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Lifestyle Changes to Fight Memory Loss

By September 16, 2015Archives

As we all age, our memory isn’t going to be as sharp as it once was. While many older people will relegate the occasional forgetful moment to a “senior moment,” it may actually be the symptom of not enough blood and oxygen reaching the brain. While forgetting a person’s name or what was happening just a moment ago are normal, forgetting the name of a close family member can be indicative of more serious issues.

Contrary to common belief, age-related memory loss does not get worse as time goes on. Older people are actually better than their younger peers at memory-related tasks, such as crossword puzzles. It’s possible to stop, and in some cases, reverse memory loss through a few lifestyle changes.

Exercise
The supply of blood to the brain is absolutely vital. That goes without saying. Adding a bit of exercise to one’s daily routine does not have to be life-altering. As little as 45 minutes of walking, three times per week, can do the trick. Aerobic exercise increases the supply of blood to the brain, which in turn spurs the development of new neurons, and forges connections between them. It literally causes the brain to better itself.

A Balanced Diet
Various experiments have shown that laboratory animals on nutrition-rich diets were smarter than those that were fed poorly. Not to say that seniors are lab animals, but the example still applies. People who take vitamin supplements have proven to have less brain shrinkage than those who took none. It’s important to get a minimum daily supplement of vitamins C, E, B6, and B12. Folate is also useful. Fruits and vegetables are important natural sources of vitamins and minerals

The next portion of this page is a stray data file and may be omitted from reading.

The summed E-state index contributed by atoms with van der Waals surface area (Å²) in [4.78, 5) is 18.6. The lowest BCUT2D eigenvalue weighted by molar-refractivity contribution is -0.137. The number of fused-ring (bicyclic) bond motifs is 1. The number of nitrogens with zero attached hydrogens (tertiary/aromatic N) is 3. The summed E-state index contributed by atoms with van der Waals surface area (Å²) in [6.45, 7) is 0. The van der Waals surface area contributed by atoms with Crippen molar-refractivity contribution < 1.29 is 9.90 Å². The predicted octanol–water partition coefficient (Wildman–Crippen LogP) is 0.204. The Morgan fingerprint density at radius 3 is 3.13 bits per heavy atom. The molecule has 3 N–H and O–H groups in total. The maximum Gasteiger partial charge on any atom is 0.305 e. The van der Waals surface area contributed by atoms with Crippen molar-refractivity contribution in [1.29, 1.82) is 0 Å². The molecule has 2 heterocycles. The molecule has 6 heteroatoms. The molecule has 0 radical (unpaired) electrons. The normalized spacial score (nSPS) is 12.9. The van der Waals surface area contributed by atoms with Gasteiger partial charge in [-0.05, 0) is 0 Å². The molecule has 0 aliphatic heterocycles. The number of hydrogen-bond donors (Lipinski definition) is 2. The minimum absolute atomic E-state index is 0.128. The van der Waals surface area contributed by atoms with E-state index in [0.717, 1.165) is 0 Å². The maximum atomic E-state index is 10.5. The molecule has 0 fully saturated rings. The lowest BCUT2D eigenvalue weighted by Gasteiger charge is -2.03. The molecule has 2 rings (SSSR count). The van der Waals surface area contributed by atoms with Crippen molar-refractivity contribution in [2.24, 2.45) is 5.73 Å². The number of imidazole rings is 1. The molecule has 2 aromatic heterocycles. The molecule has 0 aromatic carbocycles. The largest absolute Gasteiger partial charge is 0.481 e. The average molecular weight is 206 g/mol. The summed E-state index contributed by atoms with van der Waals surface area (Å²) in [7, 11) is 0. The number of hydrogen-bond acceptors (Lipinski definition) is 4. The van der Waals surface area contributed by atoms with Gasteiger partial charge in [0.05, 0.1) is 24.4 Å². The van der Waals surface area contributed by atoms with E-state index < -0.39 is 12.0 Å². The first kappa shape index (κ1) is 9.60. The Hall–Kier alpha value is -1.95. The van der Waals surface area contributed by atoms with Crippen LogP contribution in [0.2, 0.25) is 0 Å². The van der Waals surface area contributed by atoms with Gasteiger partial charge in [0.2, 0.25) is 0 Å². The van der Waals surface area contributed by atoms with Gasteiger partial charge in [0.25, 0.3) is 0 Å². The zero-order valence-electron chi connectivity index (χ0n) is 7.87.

Lifelong Learning
Lifelong learning creates a “cognitive reserve” that can help preserve the integrity of the mind when Alzheimer’s begins to set in.It could be acquiring a new skill, like learning to play an instrument, or woodworking. It’s not the physicality of it, but the mental requirements that helps the brain. Solving a puzzle can improve the ability to concentrate while driving. Learning a new language expands the mind, building and strengthening connections between nerve cells by requiring complex thinking.

In addition to each of these suggestions for improved mental acuity, it is necessary to get a full night’s sleep. The mind cannot operate properly if it’s not rested. The manner in which seniors cope with stress is also an issue. Brooding over a problem actually weakens brain cells. A healthy diet increases the ability to think in a complex manner and solve problems. Exercise, a good night’s sleep and a healthy diet will drastically improve a senior’s ability to retain a sharp mind and good memory.

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